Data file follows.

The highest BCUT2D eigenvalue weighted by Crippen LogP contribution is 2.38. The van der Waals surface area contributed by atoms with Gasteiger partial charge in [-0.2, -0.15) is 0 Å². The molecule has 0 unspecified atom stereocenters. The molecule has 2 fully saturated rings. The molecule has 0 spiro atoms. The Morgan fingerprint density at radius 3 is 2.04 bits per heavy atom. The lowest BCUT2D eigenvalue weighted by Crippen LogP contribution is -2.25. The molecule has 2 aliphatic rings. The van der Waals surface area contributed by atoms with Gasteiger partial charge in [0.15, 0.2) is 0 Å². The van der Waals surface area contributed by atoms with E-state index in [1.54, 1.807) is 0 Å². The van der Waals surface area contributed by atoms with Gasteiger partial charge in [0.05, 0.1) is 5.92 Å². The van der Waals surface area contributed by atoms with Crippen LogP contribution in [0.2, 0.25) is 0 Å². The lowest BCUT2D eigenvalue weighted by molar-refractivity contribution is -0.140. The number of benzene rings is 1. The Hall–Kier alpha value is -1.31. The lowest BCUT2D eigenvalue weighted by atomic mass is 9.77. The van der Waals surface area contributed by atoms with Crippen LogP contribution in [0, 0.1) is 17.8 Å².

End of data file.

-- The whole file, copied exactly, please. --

The highest BCUT2D eigenvalue weighted by Crippen LogP contribution is 2.38. The van der Waals surface area contributed by atoms with Gasteiger partial charge in [-0.2, -0.15) is 0 Å². The molecule has 0 unspecified atom stereocenters. The molecule has 2 fully saturated rings. The molecule has 0 spiro atoms. The Morgan fingerprint density at radius 3 is 2.04 bits per heavy atom. The lowest BCUT2D eigenvalue weighted by Crippen LogP contribution is -2.25. The molecule has 2 aliphatic rings. The van der Waals surface area contributed by atoms with Gasteiger partial charge in [0.15, 0.2) is 0 Å². The van der Waals surface area contributed by atoms with E-state index in [1.54, 1.807) is 0 Å². The van der Waals surface area contributed by atoms with Gasteiger partial charge in [0.05, 0.1) is 5.92 Å². The van der Waals surface area contributed by atoms with Crippen LogP contribution in [0.2, 0.25) is 0 Å². The lowest BCUT2D eigenvalue weighted by molar-refractivity contribution is -0.140. The number of benzene rings is 1. The Hall–Kier alpha value is -1.31. The lowest BCUT2D eigenvalue weighted by atomic mass is 9.77. The van der Waals surface area contributed by atoms with Crippen LogP contribution in [0, 0.1) is 17.8 Å².